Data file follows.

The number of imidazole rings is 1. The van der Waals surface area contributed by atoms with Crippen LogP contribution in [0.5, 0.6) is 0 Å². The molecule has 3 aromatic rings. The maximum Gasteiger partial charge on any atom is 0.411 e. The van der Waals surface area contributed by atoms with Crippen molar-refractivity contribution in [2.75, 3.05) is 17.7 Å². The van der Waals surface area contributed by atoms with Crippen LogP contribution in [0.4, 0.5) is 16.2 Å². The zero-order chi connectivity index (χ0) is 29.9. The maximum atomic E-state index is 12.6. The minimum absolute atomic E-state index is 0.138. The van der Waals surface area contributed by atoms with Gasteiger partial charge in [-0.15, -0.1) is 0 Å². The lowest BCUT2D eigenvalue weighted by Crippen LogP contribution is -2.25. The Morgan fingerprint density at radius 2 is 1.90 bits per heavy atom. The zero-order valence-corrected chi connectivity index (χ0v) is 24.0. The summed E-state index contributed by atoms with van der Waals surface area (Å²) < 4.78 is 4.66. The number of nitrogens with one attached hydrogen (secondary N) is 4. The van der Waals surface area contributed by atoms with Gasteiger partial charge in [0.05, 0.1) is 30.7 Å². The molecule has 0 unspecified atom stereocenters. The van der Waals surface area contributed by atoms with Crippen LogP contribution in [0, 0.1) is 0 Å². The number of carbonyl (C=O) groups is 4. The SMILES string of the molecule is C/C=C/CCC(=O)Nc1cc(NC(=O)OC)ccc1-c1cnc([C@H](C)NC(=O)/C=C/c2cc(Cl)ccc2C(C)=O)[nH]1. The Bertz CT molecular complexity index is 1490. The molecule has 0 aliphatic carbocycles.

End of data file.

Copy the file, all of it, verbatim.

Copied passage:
The number of imidazole rings is 1. The van der Waals surface area contributed by atoms with Crippen LogP contribution in [0.5, 0.6) is 0 Å². The molecule has 3 aromatic rings. The maximum Gasteiger partial charge on any atom is 0.411 e. The van der Waals surface area contributed by atoms with Crippen molar-refractivity contribution in [2.75, 3.05) is 17.7 Å². The van der Waals surface area contributed by atoms with Crippen LogP contribution in [0.4, 0.5) is 16.2 Å². The zero-order chi connectivity index (χ0) is 29.9. The maximum atomic E-state index is 12.6. The minimum absolute atomic E-state index is 0.138. The van der Waals surface area contributed by atoms with Gasteiger partial charge in [-0.15, -0.1) is 0 Å². The lowest BCUT2D eigenvalue weighted by Crippen LogP contribution is -2.25. The Morgan fingerprint density at radius 2 is 1.90 bits per heavy atom. The zero-order valence-corrected chi connectivity index (χ0v) is 24.0. The summed E-state index contributed by atoms with van der Waals surface area (Å²) < 4.78 is 4.66. The number of nitrogens with one attached hydrogen (secondary N) is 4. The van der Waals surface area contributed by atoms with Gasteiger partial charge in [0.05, 0.1) is 30.7 Å². The molecule has 0 unspecified atom stereocenters. The van der Waals surface area contributed by atoms with Crippen LogP contribution in [0, 0.1) is 0 Å². The number of carbonyl (C=O) groups is 4. The SMILES string of the molecule is C/C=C/CCC(=O)Nc1cc(NC(=O)OC)ccc1-c1cnc([C@H](C)NC(=O)/C=C/c2cc(Cl)ccc2C(C)=O)[nH]1. The Bertz CT molecular complexity index is 1490. The molecule has 0 aliphatic carbocycles.